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Austin's redevelopment forces business owner to close after almost 27 years

Drive-Thru Postal can operate until June 1, when they must shut their doors permanently.

AUSTIN, Texas — For years, East Riverside Drive has been a hot spot for rapid growth and development in Austin. Despite trying times due to coronavirus, expansion is still in the blueprints for this evolving city.

While this may contribute to the city's economic growth, it is also causing long-time small businesses to continue to shut down.

Rick Wheeler is the owner of one of those businesses. In 1993, he opened Drive-Thru Postal in East Riverside. 

For almost three decades, he and his wife, Denise, worked endless hours to run their small shop, which is no bigger than a bedroom.

This year in 2020, Wheeler said the owner of the land retired and turned the property over to a trustee. The trustee then notified Wheeler in February his business could only stay open until June 1. 

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Wheeler admitted that he knew this day was coming. 

"I tried and I tried to outline why it would be better to keep me here," Wheeler said. "They have plans for this place." 

Wheeler does not know what those exact plans are. 

At 62 years old, Wheeler said he is not ready to retire, but he is also too old to relocate. 

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He reached out to the trustee to see if they could work out an extension but did not get one. 

"He could have bulldozed this and made something else that makes a lot more money a long time ago, so he gave me 26 years," Wheeler said.

In addition to sending mail and renting out U Haul trucks, about 300 customers rent mailboxes at Drive-Thru Postal.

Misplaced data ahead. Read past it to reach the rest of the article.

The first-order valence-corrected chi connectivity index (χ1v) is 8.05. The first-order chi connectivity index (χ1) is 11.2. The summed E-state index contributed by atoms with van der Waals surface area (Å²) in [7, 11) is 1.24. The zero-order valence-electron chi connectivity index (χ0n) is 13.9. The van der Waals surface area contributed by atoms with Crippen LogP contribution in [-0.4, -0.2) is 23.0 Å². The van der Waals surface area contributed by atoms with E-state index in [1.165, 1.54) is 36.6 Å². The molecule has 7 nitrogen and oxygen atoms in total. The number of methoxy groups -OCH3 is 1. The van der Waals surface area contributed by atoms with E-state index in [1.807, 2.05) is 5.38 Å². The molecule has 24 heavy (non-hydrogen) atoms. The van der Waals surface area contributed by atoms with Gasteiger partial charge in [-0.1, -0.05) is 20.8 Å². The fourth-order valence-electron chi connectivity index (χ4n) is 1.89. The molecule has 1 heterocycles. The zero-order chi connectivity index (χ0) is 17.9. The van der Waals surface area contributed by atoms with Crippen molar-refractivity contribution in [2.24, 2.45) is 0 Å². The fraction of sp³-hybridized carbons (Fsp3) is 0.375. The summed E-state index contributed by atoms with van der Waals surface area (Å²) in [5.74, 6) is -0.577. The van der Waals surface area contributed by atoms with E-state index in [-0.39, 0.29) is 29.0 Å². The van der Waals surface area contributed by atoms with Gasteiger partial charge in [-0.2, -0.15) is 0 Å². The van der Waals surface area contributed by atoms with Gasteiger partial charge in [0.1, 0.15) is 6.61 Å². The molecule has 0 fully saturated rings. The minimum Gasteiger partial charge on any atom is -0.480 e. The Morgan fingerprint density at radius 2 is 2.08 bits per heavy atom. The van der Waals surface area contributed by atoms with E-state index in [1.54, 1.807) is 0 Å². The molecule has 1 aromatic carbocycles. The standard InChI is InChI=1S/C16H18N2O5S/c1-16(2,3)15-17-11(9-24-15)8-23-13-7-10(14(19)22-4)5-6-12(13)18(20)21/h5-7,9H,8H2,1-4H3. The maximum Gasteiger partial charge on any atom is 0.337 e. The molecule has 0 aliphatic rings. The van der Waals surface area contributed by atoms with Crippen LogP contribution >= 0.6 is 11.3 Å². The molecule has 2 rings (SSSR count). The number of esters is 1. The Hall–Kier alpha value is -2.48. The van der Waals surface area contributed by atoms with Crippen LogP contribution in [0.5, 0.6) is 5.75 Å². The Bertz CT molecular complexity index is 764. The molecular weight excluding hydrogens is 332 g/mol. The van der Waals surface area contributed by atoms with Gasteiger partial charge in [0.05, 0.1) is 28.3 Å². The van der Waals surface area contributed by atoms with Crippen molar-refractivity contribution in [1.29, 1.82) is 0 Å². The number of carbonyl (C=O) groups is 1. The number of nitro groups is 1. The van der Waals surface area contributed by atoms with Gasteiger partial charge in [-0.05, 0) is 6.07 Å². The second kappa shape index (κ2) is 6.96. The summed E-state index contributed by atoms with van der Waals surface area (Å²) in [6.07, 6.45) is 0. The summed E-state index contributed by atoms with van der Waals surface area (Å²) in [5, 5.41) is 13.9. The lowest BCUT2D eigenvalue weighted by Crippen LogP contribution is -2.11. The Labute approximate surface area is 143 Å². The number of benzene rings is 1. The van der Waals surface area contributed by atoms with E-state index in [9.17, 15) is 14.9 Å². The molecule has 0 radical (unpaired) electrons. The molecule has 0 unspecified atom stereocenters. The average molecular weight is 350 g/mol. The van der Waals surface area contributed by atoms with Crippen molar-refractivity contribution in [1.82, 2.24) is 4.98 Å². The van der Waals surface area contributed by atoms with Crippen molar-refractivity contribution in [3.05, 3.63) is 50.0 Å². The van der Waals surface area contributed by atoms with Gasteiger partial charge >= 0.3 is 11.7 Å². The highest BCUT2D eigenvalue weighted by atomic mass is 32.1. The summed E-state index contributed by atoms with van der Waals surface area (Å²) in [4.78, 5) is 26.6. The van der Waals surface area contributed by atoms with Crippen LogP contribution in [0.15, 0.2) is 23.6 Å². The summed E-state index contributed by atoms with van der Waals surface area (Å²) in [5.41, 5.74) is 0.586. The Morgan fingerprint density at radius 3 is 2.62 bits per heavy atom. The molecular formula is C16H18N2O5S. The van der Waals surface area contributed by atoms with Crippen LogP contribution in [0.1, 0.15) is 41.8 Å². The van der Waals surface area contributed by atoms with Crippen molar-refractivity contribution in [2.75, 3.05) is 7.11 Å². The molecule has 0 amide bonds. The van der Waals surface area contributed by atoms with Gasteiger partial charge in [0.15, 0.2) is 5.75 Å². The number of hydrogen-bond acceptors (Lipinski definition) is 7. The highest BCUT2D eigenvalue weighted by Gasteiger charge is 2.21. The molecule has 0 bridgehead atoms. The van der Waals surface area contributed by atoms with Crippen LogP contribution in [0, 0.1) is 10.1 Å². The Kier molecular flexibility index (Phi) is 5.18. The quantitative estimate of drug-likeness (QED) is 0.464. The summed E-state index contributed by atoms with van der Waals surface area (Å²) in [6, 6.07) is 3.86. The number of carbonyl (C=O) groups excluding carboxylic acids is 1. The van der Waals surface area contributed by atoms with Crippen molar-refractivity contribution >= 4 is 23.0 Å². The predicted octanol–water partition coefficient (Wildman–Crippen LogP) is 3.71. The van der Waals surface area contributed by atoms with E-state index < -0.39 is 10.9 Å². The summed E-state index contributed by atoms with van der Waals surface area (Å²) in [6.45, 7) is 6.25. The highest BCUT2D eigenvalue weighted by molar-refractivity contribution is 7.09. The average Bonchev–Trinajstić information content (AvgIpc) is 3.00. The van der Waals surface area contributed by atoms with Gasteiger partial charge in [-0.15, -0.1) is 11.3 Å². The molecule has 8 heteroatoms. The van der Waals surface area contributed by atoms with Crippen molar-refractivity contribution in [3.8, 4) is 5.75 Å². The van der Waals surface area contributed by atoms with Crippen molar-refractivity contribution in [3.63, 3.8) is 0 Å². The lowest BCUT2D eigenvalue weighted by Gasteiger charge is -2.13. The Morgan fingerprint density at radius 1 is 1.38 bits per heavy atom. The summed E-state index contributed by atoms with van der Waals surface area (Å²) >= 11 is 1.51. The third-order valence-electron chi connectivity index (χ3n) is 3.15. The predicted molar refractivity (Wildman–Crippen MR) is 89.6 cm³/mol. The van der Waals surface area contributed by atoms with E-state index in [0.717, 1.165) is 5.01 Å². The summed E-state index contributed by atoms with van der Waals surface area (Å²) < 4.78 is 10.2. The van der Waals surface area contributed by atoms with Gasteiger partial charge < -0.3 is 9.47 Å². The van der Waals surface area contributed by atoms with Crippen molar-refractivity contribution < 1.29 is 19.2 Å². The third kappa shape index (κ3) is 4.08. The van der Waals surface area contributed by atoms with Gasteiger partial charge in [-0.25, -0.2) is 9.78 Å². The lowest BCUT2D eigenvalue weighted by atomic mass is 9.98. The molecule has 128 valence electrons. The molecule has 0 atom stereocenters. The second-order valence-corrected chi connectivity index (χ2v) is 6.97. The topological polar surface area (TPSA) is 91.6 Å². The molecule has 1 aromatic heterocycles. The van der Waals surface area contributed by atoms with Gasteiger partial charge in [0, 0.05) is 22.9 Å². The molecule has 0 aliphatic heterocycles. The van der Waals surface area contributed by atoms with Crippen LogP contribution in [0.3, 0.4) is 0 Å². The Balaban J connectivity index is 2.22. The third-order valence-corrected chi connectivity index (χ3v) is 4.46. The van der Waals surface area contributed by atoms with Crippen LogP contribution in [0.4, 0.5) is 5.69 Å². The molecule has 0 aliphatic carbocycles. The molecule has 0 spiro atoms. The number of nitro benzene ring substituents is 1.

If he closes on June 1, Wheeler worries his customers would be stuck in limbo with their mail services at a time when some of them may be receiving a COVID-19 relief check in the mail.  

"We were really hoping to stay here on a month-to-month basis until coronavirus ends, and then once it ends that’s their prerogative," he said. 

Long-time customers such as Chance Charlin, who receives his mail here, said Austin's growth is bittersweet. 

"I think it's one of those moments where you are conflicted because you want to support the progress, but at the same time, you don’t want to lose the soul of Austin and the people who have been here along time," Charlin said.

Wheeler reached out to City Council District Three to see what they could do to help. Wheeler said they were actively communicating with him and looking into the situation. KVUE also reached out and were told via phone, since it is privately owned, there is little they can do to stop it.  

While this is not what Wheeler anticipated, he said the landowners have been supportive of him for a long time, and its just a matter of new things being on the horizon for the city. 

“I feel good knowing if I walk away from this business, at least it's because I have to walk away, not because I'm quitting. I'm not going to quit,” Wheeler said.

WATCH: Saving East Austin

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